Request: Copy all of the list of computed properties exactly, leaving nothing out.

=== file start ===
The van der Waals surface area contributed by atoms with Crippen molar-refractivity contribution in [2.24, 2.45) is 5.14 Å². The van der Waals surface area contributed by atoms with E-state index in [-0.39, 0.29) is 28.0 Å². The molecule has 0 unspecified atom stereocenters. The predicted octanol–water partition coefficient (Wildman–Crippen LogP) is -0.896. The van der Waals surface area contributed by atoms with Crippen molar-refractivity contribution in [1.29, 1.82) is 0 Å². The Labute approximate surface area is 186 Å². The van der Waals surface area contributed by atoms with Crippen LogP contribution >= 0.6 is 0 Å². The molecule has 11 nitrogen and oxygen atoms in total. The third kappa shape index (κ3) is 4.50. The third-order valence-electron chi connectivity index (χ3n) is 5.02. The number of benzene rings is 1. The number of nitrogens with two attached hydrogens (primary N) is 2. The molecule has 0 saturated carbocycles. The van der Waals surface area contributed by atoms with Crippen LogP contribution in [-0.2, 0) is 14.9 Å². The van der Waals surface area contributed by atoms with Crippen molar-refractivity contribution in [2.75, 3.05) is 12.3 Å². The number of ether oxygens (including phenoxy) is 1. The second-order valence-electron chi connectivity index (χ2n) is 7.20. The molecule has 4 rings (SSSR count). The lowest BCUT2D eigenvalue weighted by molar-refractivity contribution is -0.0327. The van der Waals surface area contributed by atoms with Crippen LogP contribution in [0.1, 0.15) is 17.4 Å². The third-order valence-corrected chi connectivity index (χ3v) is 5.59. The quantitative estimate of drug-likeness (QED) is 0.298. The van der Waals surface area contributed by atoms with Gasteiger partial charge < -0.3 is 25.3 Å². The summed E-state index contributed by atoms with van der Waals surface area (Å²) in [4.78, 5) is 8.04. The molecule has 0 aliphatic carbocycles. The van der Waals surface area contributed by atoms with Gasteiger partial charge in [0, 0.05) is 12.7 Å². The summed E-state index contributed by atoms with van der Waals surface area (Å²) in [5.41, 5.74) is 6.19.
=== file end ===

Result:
The van der Waals surface area contributed by atoms with Crippen molar-refractivity contribution in [2.24, 2.45) is 5.14 Å². The van der Waals surface area contributed by atoms with E-state index in [-0.39, 0.29) is 28.0 Å². The molecule has 0 unspecified atom stereocenters. The predicted octanol–water partition coefficient (Wildman–Crippen LogP) is -0.896. The van der Waals surface area contributed by atoms with Crippen molar-refractivity contribution in [1.29, 1.82) is 0 Å². The Labute approximate surface area is 186 Å². The van der Waals surface area contributed by atoms with Crippen LogP contribution >= 0.6 is 0 Å². The molecule has 11 nitrogen and oxygen atoms in total. The third kappa shape index (κ3) is 4.50. The third-order valence-electron chi connectivity index (χ3n) is 5.02. The number of benzene rings is 1. The number of nitrogens with two attached hydrogens (primary N) is 2. The molecule has 0 saturated carbocycles. The van der Waals surface area contributed by atoms with Crippen LogP contribution in [-0.2, 0) is 14.9 Å². The van der Waals surface area contributed by atoms with Crippen molar-refractivity contribution in [2.75, 3.05) is 12.3 Å². The number of ether oxygens (including phenoxy) is 1. The second-order valence-electron chi connectivity index (χ2n) is 7.20. The molecule has 4 rings (SSSR count). The lowest BCUT2D eigenvalue weighted by molar-refractivity contribution is -0.0327. The van der Waals surface area contributed by atoms with Crippen LogP contribution in [0.1, 0.15) is 17.4 Å². The third-order valence-corrected chi connectivity index (χ3v) is 5.59. The quantitative estimate of drug-likeness (QED) is 0.298. The van der Waals surface area contributed by atoms with Gasteiger partial charge < -0.3 is 25.3 Å². The summed E-state index contributed by atoms with van der Waals surface area (Å²) in [4.78, 5) is 8.04. The molecule has 0 aliphatic carbocycles. The van der Waals surface area contributed by atoms with Gasteiger partial charge in [0, 0.05) is 12.7 Å². The summed E-state index contributed by atoms with van der Waals surface area (Å²) in [5.41, 5.74) is 6.19.